Discovery World’s 120,000 square feet of exhibits celebrate exploration—both of technology and aquatic life. Guests can gaze at a 75,000-gallon freshwater tank filled with species found in the Great Lakes, stroll down a glass-enclosed tunnel beneath the 65,000-gallon saltwater tank containing colorful Caribbean fish, and admire jellyfish showing off their limber break-dance skills before getting their hands wet in touch tanks with sturgeon, stingrays, and more. The museum further satisfies thirst for watery knowledge with to-scale replicas of the Great Lakes and the Challenge, a 19th-century schooner.
Discovery World houses plenty of exhibits dedicated to innovative technology, including Les Paul’s House of Sound, which features guitars from Les Paul’s own personal collection. Visitors can also practice flying a plane and skywriting marriage proposals in the airplane simulator, or peer inside a nuclear reactor as it generates energy.
The writers at Milwaukee Magazine mine cultural gems and scoop political stories each month to reflect the city's lifestyle and current events in 12 glossy issues. Subscribers join a community of 225,000 readers, who vicariously interview local celebrities and innovators and explore Milwaukee's boutiques and underwater speakeasies through the magazine's pages. Feature stories spotlight local gustatory delights, profile local businesses, and unpack economic issues, while arts and leisure articles hone cultural literacy and personal style.
Readertainment is aggregated annually in the City Guide and the Best of Milwaukee, a roundup that clearly distinguishes the lakefront's elite establishments. In addition to printed matter, Milwaukee Magazine is published online, where an event calendar and a blog roll herald potential trades for the Milwaukee Brewers, dispatches from the pressroom, and discoveries of fossilized bobby socks excavated from the Happy Days set.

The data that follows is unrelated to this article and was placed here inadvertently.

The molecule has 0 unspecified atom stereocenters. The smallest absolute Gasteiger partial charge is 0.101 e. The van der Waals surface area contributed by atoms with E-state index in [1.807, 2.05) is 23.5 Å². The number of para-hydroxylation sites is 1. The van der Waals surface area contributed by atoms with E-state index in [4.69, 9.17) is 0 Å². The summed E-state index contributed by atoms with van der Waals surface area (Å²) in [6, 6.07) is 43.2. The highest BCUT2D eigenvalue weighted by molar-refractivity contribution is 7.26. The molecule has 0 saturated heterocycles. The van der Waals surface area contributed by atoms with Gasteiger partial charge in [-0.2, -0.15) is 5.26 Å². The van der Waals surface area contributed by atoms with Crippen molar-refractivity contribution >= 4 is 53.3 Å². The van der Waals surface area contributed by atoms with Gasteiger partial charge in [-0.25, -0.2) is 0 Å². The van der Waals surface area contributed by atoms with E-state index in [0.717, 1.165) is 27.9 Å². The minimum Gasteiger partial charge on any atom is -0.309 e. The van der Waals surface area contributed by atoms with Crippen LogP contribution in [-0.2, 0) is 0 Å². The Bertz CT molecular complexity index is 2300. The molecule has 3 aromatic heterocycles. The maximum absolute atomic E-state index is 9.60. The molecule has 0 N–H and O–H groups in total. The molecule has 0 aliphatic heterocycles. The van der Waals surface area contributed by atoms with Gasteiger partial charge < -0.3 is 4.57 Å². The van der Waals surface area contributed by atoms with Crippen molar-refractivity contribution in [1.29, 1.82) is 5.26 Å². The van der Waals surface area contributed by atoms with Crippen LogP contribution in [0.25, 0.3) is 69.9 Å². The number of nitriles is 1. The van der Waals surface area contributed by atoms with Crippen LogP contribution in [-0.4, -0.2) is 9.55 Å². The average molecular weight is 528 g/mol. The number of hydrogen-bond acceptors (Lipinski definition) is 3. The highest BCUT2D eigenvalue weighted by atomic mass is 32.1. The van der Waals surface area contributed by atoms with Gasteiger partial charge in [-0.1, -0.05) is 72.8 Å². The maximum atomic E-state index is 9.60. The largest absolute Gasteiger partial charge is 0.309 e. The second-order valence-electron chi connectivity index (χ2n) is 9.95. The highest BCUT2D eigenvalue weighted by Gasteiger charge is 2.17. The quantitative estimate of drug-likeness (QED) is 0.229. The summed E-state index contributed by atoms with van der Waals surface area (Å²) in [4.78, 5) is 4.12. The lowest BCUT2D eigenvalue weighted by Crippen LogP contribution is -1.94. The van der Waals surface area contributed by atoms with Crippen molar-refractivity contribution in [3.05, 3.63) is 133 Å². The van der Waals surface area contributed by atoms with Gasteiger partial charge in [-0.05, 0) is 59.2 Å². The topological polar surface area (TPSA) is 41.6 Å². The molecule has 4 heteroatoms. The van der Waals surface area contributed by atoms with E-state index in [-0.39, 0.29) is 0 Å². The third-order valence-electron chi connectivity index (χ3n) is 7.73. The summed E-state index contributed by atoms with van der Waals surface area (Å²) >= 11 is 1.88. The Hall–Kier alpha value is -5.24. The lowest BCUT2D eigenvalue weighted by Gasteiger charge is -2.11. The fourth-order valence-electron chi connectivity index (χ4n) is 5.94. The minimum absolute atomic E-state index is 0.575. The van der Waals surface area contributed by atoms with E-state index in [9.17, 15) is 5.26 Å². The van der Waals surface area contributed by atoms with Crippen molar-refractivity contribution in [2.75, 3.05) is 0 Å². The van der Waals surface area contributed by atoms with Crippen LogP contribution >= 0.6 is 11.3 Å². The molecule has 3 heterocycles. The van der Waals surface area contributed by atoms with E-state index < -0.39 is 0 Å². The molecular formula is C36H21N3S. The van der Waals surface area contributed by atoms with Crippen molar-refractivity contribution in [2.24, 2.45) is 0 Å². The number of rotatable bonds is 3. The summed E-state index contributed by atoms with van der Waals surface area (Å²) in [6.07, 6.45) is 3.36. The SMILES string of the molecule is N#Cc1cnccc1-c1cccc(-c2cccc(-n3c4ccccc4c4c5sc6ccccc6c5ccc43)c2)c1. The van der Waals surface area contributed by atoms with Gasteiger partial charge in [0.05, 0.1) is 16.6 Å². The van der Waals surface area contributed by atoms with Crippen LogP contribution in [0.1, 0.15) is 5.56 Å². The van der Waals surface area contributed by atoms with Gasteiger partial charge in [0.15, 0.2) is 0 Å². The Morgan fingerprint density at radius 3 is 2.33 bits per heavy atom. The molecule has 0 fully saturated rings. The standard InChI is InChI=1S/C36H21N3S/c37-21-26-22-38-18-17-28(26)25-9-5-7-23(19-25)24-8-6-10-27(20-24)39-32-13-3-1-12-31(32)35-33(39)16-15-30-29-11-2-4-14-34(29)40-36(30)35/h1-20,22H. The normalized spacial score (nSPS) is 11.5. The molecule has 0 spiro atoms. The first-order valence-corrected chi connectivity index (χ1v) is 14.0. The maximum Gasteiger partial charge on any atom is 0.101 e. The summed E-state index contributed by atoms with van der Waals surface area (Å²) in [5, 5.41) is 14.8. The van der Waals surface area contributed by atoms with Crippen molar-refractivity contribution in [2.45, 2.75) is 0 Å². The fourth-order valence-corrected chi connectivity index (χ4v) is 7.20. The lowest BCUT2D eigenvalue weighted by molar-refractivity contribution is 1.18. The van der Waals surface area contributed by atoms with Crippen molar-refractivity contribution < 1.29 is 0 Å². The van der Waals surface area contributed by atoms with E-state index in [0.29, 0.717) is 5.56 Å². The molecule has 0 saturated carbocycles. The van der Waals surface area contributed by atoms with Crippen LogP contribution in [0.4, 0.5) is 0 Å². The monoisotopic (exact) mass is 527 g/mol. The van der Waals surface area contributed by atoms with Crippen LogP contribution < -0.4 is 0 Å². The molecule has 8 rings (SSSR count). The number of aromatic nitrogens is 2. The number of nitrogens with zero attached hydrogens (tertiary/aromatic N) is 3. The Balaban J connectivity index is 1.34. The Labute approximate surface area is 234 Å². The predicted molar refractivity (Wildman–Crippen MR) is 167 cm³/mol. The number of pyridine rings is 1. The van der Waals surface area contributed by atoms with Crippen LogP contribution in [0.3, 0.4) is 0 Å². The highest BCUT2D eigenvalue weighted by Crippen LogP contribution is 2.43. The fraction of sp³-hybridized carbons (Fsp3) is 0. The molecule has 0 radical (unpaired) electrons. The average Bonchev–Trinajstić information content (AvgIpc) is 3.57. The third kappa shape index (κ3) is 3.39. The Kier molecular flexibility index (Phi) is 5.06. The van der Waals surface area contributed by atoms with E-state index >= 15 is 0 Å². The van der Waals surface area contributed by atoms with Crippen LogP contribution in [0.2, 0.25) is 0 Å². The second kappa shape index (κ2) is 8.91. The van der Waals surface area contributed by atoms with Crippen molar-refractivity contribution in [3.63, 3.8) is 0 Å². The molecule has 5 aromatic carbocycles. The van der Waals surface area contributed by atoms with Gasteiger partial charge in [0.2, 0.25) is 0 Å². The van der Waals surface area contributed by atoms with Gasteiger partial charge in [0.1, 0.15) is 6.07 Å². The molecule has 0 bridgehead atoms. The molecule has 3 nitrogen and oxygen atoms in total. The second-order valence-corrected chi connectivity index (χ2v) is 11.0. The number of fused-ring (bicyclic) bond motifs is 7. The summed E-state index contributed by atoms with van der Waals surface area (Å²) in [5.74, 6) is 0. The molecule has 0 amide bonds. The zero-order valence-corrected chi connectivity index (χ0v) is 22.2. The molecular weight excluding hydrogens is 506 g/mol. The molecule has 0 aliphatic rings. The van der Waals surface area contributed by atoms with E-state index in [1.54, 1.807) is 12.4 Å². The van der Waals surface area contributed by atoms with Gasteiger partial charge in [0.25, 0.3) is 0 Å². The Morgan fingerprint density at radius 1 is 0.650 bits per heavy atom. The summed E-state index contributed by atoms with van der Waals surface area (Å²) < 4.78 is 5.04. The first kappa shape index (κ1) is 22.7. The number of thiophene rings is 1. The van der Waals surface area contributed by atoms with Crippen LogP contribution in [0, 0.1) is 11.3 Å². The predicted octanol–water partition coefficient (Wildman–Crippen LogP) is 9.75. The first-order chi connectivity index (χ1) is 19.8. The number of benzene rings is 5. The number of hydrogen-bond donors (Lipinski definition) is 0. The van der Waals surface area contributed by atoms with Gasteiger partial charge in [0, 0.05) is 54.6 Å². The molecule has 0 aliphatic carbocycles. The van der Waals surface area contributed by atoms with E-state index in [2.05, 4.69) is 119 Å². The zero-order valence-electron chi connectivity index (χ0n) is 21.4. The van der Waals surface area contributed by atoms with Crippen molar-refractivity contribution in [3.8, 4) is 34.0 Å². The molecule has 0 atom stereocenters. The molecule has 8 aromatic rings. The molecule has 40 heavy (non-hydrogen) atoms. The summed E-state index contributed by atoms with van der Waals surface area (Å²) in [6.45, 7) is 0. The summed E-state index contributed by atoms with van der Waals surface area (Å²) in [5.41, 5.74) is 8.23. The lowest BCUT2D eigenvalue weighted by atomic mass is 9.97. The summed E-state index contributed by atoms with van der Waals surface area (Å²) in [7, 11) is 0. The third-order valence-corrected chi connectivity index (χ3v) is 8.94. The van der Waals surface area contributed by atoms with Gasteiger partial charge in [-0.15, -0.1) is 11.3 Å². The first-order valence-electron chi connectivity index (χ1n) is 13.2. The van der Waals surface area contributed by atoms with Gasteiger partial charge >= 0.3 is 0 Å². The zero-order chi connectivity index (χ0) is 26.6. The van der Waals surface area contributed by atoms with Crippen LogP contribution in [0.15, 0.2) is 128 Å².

Completed in 1892 as the private home of the Pabst family, Pabst Mansion stands as the last bastion of more than 80 mansions built for Milwaukee’s elite during a booming, bygone era. Since its construction, the estate has housed archbishops, priests, and sisters and was saved from near-demolition during the 1970s. The Flemish-Renaissance-Revival home has since been awarded a place on the National Register of Historic Places for its bounty of architectural intricacies.
Today, on-staff docents conduct a range of tours for public groups, private parties, school groups, and well-behaved rugby teams through the fortress of halls, opulent rooms, and verdant grounds, each restored to their original condition.
The Pabst Mansion’s impressive art collection includes works from the 1640s through the 1900s by artists such as William-Adolphe Bouguereau, Gaetano Trentanove, and Eugene Joseph Verboeckhoven. The emporium of excess also features Pabst Beer Pavilion, the pavilion built for the World's Columbian Exposition in Chicago, and the glass-covered conservatory where tropical plants and beer trees continue to flourish.
The mansion gift shop holds classic Pabst drinkware and memorabilia as well as antique photos, books, and former employees' original finger paintings.
Situated in the heart of downtown Racine, RAM is dedicated to the exhibition, education, and collection of contemporary visual art. With more than 5,000 objects in its permanent collection, the 46,000-square-foot space houses one of North America’s largest collections of contemporary crafts in a multitude of mediums such as ceramics and fiber arts. The museum also constantly cycles in new retina-rallying exhibitions such as the current Not So Still Life, examining a range of quirky interpretations of classic still-life subjects such as fruit bowls or avant-garde Jello molds. Visitors can also admire the bold contour lines and expressive mark-making of painter couple Ruth Grotenrath and Schomer Lichtner. Check the exhibitions schedule for a sampling of upcoming shows to fuel future bouts of cognitive calisthenics.